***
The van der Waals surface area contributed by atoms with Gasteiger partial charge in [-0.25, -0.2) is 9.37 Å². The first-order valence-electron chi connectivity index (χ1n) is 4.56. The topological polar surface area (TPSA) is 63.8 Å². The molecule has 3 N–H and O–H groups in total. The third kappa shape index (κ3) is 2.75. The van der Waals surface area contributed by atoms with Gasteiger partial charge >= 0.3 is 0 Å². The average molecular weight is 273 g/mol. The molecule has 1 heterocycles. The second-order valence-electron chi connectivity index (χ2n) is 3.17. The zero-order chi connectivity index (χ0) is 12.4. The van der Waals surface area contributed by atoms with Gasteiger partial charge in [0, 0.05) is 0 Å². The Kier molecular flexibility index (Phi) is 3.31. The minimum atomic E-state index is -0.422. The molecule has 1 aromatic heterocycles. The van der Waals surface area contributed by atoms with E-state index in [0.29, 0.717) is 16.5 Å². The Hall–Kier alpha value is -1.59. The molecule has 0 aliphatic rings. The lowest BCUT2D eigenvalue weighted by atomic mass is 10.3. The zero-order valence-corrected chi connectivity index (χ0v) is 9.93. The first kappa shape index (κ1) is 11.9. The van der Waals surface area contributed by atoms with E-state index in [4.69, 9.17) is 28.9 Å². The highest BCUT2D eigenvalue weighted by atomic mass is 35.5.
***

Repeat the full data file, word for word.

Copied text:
The van der Waals surface area contributed by atoms with Gasteiger partial charge in [-0.25, -0.2) is 9.37 Å². The first-order valence-electron chi connectivity index (χ1n) is 4.56. The topological polar surface area (TPSA) is 63.8 Å². The molecule has 3 N–H and O–H groups in total. The third kappa shape index (κ3) is 2.75. The van der Waals surface area contributed by atoms with Gasteiger partial charge >= 0.3 is 0 Å². The average molecular weight is 273 g/mol. The molecule has 1 heterocycles. The second-order valence-electron chi connectivity index (χ2n) is 3.17. The zero-order chi connectivity index (χ0) is 12.4. The van der Waals surface area contributed by atoms with Gasteiger partial charge in [0, 0.05) is 0 Å². The Kier molecular flexibility index (Phi) is 3.31. The minimum atomic E-state index is -0.422. The molecule has 1 aromatic heterocycles. The van der Waals surface area contributed by atoms with E-state index in [0.29, 0.717) is 16.5 Å². The Hall–Kier alpha value is -1.59. The molecule has 0 aliphatic rings. The lowest BCUT2D eigenvalue weighted by atomic mass is 10.3. The zero-order valence-corrected chi connectivity index (χ0v) is 9.93. The first kappa shape index (κ1) is 11.9. The van der Waals surface area contributed by atoms with E-state index in [4.69, 9.17) is 28.9 Å². The highest BCUT2D eigenvalue weighted by atomic mass is 35.5.